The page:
Nov 18, 2016

Crazy Cryosphere: Record Low Sea Ice, An Overheated Arctic, and a Snowbound Eurasia

Arctic
by
Bob Henson
,
Category 6
Global sea ice extent is experiencing a similar departure from average as global sea ice area. Experts usually analyze Arctic and Antarctic sea ice separately rather than together. Image: Wipneus, using data from National Snow and Ice Data Center
Global sea ice extent is experiencing a similar departure from average as global sea ice area. Experts usually analyze Arctic and Antarctic sea ice separately rather than together. Image: Wipneus, using data from National Snow and Ice Data Center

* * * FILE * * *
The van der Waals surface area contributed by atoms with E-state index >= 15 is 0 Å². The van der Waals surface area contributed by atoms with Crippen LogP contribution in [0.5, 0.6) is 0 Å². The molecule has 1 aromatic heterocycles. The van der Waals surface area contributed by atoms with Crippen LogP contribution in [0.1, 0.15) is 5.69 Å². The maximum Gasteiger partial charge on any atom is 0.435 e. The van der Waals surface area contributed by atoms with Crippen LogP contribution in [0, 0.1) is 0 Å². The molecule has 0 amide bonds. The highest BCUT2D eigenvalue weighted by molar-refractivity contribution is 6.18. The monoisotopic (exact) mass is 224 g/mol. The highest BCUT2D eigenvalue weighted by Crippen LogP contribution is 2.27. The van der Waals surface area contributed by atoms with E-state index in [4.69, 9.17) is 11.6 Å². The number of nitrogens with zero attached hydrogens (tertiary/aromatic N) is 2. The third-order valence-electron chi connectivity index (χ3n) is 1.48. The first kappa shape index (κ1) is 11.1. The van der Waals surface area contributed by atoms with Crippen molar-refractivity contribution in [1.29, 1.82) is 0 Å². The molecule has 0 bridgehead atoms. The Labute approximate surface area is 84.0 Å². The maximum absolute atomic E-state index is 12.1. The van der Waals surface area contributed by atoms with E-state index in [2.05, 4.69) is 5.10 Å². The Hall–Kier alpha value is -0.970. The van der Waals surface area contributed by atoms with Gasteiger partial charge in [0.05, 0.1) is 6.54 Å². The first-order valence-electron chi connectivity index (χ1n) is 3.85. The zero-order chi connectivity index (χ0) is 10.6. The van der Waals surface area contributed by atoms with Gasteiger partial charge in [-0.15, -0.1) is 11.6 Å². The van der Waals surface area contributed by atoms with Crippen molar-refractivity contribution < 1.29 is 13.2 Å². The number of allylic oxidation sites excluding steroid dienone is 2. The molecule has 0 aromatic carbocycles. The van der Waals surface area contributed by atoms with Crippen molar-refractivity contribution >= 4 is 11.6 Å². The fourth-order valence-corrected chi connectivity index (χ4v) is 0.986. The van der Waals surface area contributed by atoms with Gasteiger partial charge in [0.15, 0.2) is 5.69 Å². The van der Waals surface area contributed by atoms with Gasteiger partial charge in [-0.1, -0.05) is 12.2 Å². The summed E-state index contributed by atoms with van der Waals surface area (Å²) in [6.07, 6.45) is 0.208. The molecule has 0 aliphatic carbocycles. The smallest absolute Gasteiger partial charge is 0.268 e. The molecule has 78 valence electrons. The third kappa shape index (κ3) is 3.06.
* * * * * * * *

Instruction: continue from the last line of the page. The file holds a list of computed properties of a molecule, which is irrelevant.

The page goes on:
There are weather and climate records, and then there are truly exceptional events that leave all others in the dust. Such has been the case across Earth’s high latitudes during this last quarter of 2016, on track to be the planet’s warmest year on record. Sea ice extent and area have both plummeted to record lows for this time of year in both the Arctic and Antarctic. Such dramatic losses rarely occur at the same time, which means that the global total of sea ice coverage is phenomenally low for this time of year. The weirdness extends to midlatitudes: North America as well as the Arctic have been bathed in unusual mildness over the last several weeks, while Eurasia deals with a vast zone of above-average snowfall and below-average temperatures.